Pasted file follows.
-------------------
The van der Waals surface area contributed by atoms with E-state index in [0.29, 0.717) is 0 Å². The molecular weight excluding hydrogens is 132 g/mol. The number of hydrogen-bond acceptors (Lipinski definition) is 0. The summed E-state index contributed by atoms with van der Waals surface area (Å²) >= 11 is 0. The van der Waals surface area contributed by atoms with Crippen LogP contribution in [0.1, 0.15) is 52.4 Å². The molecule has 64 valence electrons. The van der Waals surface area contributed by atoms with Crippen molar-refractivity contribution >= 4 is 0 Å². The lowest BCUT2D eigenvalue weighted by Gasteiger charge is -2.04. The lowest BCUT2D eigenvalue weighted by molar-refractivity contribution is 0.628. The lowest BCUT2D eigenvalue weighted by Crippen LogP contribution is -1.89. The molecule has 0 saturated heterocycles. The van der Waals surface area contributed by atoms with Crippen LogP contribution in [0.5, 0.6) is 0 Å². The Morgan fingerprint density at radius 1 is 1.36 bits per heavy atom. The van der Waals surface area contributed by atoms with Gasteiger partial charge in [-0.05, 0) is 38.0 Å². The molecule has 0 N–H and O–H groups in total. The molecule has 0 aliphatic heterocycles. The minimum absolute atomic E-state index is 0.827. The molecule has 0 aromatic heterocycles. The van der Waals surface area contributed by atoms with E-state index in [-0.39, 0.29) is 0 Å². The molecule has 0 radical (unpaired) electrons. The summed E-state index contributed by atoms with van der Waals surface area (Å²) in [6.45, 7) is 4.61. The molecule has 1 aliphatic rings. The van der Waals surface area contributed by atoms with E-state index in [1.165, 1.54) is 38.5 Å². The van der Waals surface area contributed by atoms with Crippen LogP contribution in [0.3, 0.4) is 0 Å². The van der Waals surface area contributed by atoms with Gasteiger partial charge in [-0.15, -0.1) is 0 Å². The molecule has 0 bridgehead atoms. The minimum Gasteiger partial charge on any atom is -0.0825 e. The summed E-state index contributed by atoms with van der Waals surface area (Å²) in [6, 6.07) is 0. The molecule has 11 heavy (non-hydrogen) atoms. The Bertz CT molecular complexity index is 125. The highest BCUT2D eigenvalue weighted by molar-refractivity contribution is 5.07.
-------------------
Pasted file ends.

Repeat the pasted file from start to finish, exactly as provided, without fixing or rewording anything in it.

The van der Waals surface area contributed by atoms with E-state index in [0.29, 0.717) is 0 Å². The molecular weight excluding hydrogens is 132 g/mol. The number of hydrogen-bond acceptors (Lipinski definition) is 0. The summed E-state index contributed by atoms with van der Waals surface area (Å²) >= 11 is 0. The van der Waals surface area contributed by atoms with Crippen LogP contribution in [0.1, 0.15) is 52.4 Å². The molecule has 64 valence electrons. The van der Waals surface area contributed by atoms with Crippen molar-refractivity contribution >= 4 is 0 Å². The lowest BCUT2D eigenvalue weighted by Gasteiger charge is -2.04. The lowest BCUT2D eigenvalue weighted by molar-refractivity contribution is 0.628. The lowest BCUT2D eigenvalue weighted by Crippen LogP contribution is -1.89. The molecule has 0 saturated heterocycles. The van der Waals surface area contributed by atoms with Crippen LogP contribution in [0.5, 0.6) is 0 Å². The Morgan fingerprint density at radius 1 is 1.36 bits per heavy atom. The van der Waals surface area contributed by atoms with Gasteiger partial charge in [-0.05, 0) is 38.0 Å². The molecule has 0 N–H and O–H groups in total. The molecule has 0 aliphatic heterocycles. The minimum absolute atomic E-state index is 0.827. The molecule has 0 aromatic heterocycles. The van der Waals surface area contributed by atoms with E-state index in [-0.39, 0.29) is 0 Å². The molecule has 0 radical (unpaired) electrons. The summed E-state index contributed by atoms with van der Waals surface area (Å²) in [6.45, 7) is 4.61. The molecule has 1 aliphatic rings. The van der Waals surface area contributed by atoms with E-state index in [1.165, 1.54) is 38.5 Å². The van der Waals surface area contributed by atoms with Crippen LogP contribution in [0.3, 0.4) is 0 Å². The van der Waals surface area contributed by atoms with Gasteiger partial charge in [-0.15, -0.1) is 0 Å². The molecule has 0 bridgehead atoms. The minimum Gasteiger partial charge on any atom is -0.0825 e. The summed E-state index contributed by atoms with van der Waals surface area (Å²) in [6, 6.07) is 0. The molecule has 11 heavy (non-hydrogen) atoms. The Bertz CT molecular complexity index is 125. The highest BCUT2D eigenvalue weighted by molar-refractivity contribution is 5.07.